Oct 04 --- Dr. Brian Mapes (RSMAS)
"Mesoscale Momentum Flux in a 7 km Atmosphere Model: Global Survey, Provenanced Cases, and new free Software for such Problems"
A two-year global nonhydrostatic atmosphere “nature run” simulation (G5NR) at 7km resolution is queried for one of its most unique strengths: What is the vertical momentum flux (u’w’ and v’w') by explicit air motions in the mesoscale (7-444 km) scale range? After motivating this classic question, especially in light of the hypothesis that organized convection can act as “negative viscosity” through upgradient flux, we address it comprehensively with the data. A global climatology indicates that these motions overall act as normal positive viscosity (damping the shear kinetic energy SKE), except perhaps for some grid points with steep topography and the associated gravity (internal) waves. However, many individual cases of positive SKE tendency are also seen. We drill down into space-time hyperslabs of full-resolution data for selected situations, to lay bare the nature of the calculation and the phenomena involved. Tropical cyclones are especially prodigious in producing convection-momentum interactions, of both signs. Finally, I will give a brief introduction to our semi-professional free scientific-visual software package for such "drilling down” activities (called DRILSDOWN), in hopes of inspiring some test users.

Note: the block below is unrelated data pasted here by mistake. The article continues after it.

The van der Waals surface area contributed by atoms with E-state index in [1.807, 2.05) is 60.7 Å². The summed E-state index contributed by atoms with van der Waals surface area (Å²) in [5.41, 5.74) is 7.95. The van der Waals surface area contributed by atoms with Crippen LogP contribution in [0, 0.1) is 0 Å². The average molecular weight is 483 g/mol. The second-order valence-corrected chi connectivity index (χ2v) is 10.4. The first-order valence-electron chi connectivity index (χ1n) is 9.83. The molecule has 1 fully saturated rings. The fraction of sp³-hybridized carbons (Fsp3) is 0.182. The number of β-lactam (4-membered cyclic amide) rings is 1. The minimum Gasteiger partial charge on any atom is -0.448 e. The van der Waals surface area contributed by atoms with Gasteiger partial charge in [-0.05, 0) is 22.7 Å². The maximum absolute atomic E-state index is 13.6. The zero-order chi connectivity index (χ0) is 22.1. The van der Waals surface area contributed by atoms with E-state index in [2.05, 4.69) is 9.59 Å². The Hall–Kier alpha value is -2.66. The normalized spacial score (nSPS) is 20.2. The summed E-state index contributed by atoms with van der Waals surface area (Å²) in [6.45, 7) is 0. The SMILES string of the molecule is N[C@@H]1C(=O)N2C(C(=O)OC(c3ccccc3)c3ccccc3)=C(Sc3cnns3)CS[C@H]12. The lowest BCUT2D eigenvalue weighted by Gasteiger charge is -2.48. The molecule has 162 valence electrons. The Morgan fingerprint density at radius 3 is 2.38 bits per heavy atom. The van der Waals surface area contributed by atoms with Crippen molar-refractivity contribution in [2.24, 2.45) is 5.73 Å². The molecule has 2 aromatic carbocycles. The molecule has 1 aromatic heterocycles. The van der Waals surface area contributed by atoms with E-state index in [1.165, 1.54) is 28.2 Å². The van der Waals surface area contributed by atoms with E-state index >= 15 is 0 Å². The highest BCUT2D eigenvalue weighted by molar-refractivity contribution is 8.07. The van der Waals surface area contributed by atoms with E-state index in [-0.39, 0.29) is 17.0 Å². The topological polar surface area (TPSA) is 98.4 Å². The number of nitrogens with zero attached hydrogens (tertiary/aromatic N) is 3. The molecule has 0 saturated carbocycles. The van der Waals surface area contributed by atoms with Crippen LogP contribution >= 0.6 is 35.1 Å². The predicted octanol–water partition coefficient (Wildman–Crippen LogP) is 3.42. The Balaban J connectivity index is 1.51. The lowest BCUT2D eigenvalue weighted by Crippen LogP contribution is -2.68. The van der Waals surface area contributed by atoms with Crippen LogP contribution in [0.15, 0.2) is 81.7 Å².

Oct 11 --- Dr. Lars Hole (Norwegian Meteorological Institute)
"Modeling and Observations of Oil Drift in the Northern Gulf of Mexico"
The presence of both shelf and open sea dynamics make the Northern Gulf of Mexico (NGoM) a topographically and dynamically complex study area, in the presence of intense oil exploration. Interactions of the Mississippi River plume and the Loop Current system were found important on the transport and fate of oil during the DeepWater Horizon (DWH) incident. An open source Lagrangian oil drift code, OpenDrift, has been used to simulate real oil spills in NGoM, such as the DWH in 2010 and ongoing leaks from the Taylor Energy platform. OpenDrift is developed at the Norwegian Meteorological Institute, is coded entirely in Python and is available at github.com. It is coupled to the NOAA oil chemistry database with more than 1000 oil types and is now the main model for oil spill preparedness and search and rescue operations in Norway. In the cases presented here, high resolution HYCOM simulations (from Univ. of Miami) with daily river discharge is used as forcing, together with wind and wave forecasts from ECMWF (European Center for Medium-Weather Forecast). We focus on the DWH spill and observations around the Taylor platform from 2017 (including drifter data and drone surveillance). Simulations are initiated from NOAA shape files and point sources. The effect of using two different oil droplet spectra formulations is also discussed.